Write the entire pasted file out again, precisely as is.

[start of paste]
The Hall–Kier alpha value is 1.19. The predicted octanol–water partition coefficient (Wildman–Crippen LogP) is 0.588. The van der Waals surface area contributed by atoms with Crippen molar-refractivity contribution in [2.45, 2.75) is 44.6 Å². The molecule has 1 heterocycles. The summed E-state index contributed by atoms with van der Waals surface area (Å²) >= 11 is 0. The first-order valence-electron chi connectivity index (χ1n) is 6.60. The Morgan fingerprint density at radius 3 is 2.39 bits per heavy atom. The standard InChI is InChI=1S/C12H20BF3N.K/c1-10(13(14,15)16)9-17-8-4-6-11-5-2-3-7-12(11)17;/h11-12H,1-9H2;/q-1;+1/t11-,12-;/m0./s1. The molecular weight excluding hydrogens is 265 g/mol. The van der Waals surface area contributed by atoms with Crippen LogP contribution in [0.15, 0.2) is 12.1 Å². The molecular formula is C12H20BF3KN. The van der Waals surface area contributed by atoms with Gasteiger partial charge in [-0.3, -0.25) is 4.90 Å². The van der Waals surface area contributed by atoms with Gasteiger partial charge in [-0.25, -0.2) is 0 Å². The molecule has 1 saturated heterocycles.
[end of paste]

The Hall–Kier alpha value is 1.19. The predicted octanol–water partition coefficient (Wildman–Crippen LogP) is 0.588. The van der Waals surface area contributed by atoms with Crippen molar-refractivity contribution in [2.45, 2.75) is 44.6 Å². The molecule has 1 heterocycles. The summed E-state index contributed by atoms with van der Waals surface area (Å²) >= 11 is 0. The first-order valence-electron chi connectivity index (χ1n) is 6.60. The Morgan fingerprint density at radius 3 is 2.39 bits per heavy atom. The standard InChI is InChI=1S/C12H20BF3N.K/c1-10(13(14,15)16)9-17-8-4-6-11-5-2-3-7-12(11)17;/h11-12H,1-9H2;/q-1;+1/t11-,12-;/m0./s1. The molecular weight excluding hydrogens is 265 g/mol. The van der Waals surface area contributed by atoms with Crippen LogP contribution in [0.15, 0.2) is 12.1 Å². The molecular formula is C12H20BF3KN. The van der Waals surface area contributed by atoms with Gasteiger partial charge in [-0.3, -0.25) is 4.90 Å². The van der Waals surface area contributed by atoms with Gasteiger partial charge in [-0.25, -0.2) is 0 Å². The molecule has 1 saturated heterocycles.